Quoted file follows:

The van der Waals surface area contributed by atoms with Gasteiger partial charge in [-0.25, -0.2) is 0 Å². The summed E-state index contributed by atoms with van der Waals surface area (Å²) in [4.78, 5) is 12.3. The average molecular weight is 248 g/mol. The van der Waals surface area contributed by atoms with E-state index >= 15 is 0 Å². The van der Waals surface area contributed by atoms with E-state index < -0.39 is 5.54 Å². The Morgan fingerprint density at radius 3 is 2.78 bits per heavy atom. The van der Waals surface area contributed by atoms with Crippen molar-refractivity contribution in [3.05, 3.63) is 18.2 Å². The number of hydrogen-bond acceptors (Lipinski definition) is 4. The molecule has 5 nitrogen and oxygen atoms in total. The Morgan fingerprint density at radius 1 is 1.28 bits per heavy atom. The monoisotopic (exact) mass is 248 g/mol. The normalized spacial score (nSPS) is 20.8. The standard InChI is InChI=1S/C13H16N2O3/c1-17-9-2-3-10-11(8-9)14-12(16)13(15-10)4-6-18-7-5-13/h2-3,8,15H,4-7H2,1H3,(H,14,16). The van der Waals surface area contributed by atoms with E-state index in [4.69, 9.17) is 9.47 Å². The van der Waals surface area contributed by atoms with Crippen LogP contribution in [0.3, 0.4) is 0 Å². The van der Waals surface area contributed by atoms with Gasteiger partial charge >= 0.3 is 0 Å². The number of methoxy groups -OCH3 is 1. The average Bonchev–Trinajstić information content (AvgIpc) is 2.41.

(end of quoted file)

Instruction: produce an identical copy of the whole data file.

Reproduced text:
The van der Waals surface area contributed by atoms with Gasteiger partial charge in [-0.25, -0.2) is 0 Å². The summed E-state index contributed by atoms with van der Waals surface area (Å²) in [4.78, 5) is 12.3. The average molecular weight is 248 g/mol. The van der Waals surface area contributed by atoms with E-state index >= 15 is 0 Å². The van der Waals surface area contributed by atoms with E-state index < -0.39 is 5.54 Å². The Morgan fingerprint density at radius 3 is 2.78 bits per heavy atom. The van der Waals surface area contributed by atoms with Crippen molar-refractivity contribution in [3.05, 3.63) is 18.2 Å². The number of hydrogen-bond acceptors (Lipinski definition) is 4. The molecule has 5 nitrogen and oxygen atoms in total. The Morgan fingerprint density at radius 1 is 1.28 bits per heavy atom. The monoisotopic (exact) mass is 248 g/mol. The normalized spacial score (nSPS) is 20.8. The standard InChI is InChI=1S/C13H16N2O3/c1-17-9-2-3-10-11(8-9)14-12(16)13(15-10)4-6-18-7-5-13/h2-3,8,15H,4-7H2,1H3,(H,14,16). The van der Waals surface area contributed by atoms with E-state index in [4.69, 9.17) is 9.47 Å². The van der Waals surface area contributed by atoms with Crippen LogP contribution in [0.3, 0.4) is 0 Å². The van der Waals surface area contributed by atoms with Gasteiger partial charge >= 0.3 is 0 Å². The number of methoxy groups -OCH3 is 1. The average Bonchev–Trinajstić information content (AvgIpc) is 2.41.